‘Life in Occupied Palestine’: Accounts of Existence and Other Acts of Resistance
THIS EVENT IS ARCHIVED
Cynthia Franklin, University of Hawai‘i
Date: 18 February 2015Time: 5:30 PM
Finishes: 18 February 2015Time: 7:00 PM
Venue: Russell Square: College Buildings Room: DLT
Type of Event: Lecture
In 'Life in Occupied Palestine’: Accounts of Existence and Other Acts of Resistance, Franklin reflects on how the challenges in editing the special issue of Biography, 'Life in Occupied Palestine', along with the pieces by the contributors themselves, tell a larger story about life in occupied Palestine—the ways in which for Palestinians, existence is resistance. She discusses how, through writing about their lives, contributors to this special issue engage in a struggle for liberation as they contest the dominant narratives upon which US-supported Israeli occupation, settler colonialism, and apartheid depend—narratives that render Palestinians as either agents of terror, or as nonexistent (a productive contradiction upon which Zionism depends). Through telling their stories, then, contributors evidence the significance of life writing, while making a much-needed intervention in the ways Palestine and Palestinian lives are narrated.
Cynthia Franklin is Professor of English at the University of Hawai‘i, where she has taught contemporary US literatures and cultural theory since receiving her PhD in English from UC Berkeley. She is the author of Academic Lives: Memoir, Cultural Theory and the University Today and Writing Women's Communities: The Politics and Poetics of Contemporary Multi-Genre Anthologies. Co-editor of Biography: An Interdisciplinary Quarterly, she has worked on three special issues of the journal, most recently, with Morgan Cooper and Ibrahim Aoude, 'Life in Occupied Palestine'. Articles and review essays appear or are forthcoming in journals including Acoma, American Quarterly, American Studies, Biography, The Contemporary Pacific, Cultural Critique, Gay and Lesbian Quarterly, Life Writing, LIT, MELUS, and in books including Gloria Anzaldúa and AnaLouise Keating's This Bridge We Call Home, Fred Ho's Diary of a Cancer Warrior, and Trauma Texts. Her current book project looks at documentary forms of life writing produced in the United States post-9/11. Work from this project, 'Eichmann and his Ghosts: The Unstable Status of the Human, and Uncivil States', recently appeared in Cultural Critique. She is a member of the Steering Committee for the Organizing Collective for the US Academic and Cultural Boycott of Israel.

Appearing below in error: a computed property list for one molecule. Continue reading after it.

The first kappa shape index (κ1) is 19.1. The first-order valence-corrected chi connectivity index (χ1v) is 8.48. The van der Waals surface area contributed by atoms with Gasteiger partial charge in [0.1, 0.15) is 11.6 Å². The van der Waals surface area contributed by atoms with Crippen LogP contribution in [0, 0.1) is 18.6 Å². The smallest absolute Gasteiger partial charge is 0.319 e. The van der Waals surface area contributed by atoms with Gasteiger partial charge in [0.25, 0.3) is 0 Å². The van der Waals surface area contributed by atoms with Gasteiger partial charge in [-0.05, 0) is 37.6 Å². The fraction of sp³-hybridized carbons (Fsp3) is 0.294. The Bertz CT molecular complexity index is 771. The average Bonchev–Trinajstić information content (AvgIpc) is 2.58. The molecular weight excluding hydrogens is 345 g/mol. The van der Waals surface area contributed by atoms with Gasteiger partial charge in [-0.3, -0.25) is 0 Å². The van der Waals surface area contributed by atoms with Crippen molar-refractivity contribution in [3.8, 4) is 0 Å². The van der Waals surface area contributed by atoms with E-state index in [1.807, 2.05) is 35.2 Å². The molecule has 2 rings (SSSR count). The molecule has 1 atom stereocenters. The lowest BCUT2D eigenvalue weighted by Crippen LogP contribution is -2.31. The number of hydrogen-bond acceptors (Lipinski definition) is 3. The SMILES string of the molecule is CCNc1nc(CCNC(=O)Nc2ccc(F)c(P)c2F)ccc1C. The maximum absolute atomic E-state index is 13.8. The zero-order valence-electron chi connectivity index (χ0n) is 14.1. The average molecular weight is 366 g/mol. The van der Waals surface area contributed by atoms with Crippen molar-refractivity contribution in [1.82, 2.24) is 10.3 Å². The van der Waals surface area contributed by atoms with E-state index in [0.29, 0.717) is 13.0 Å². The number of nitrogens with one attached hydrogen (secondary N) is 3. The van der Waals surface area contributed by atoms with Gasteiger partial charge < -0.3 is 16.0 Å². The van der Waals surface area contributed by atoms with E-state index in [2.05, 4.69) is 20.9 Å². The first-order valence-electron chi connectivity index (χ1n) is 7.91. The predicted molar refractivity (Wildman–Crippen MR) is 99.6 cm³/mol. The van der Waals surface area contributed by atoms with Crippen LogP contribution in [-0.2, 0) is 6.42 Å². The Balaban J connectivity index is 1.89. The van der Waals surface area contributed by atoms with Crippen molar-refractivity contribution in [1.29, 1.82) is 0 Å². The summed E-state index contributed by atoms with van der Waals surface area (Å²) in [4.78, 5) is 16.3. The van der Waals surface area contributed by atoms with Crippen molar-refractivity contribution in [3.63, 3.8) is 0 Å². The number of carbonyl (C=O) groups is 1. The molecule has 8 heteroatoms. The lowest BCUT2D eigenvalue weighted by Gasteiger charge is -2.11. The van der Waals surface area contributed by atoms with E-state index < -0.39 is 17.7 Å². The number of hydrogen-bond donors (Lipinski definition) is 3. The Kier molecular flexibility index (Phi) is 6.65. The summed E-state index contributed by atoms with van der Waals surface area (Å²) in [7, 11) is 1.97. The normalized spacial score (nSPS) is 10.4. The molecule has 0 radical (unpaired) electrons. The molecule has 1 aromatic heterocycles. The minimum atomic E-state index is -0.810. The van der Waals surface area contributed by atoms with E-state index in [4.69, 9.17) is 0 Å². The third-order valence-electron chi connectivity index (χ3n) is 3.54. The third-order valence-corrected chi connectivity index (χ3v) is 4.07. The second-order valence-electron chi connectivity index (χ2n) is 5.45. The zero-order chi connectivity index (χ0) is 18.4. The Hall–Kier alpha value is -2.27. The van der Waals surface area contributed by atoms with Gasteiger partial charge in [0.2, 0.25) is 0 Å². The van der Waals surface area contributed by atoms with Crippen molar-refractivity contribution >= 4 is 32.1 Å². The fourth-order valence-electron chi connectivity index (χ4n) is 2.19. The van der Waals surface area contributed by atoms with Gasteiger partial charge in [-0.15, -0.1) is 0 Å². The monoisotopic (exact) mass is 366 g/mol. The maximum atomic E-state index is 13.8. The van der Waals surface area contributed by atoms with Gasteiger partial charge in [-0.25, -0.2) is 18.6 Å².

Chair: Dina Matar, SOAS
Organiser: Centre for Palestine Studies
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Contact Tel: 020 7898 4330 / 4490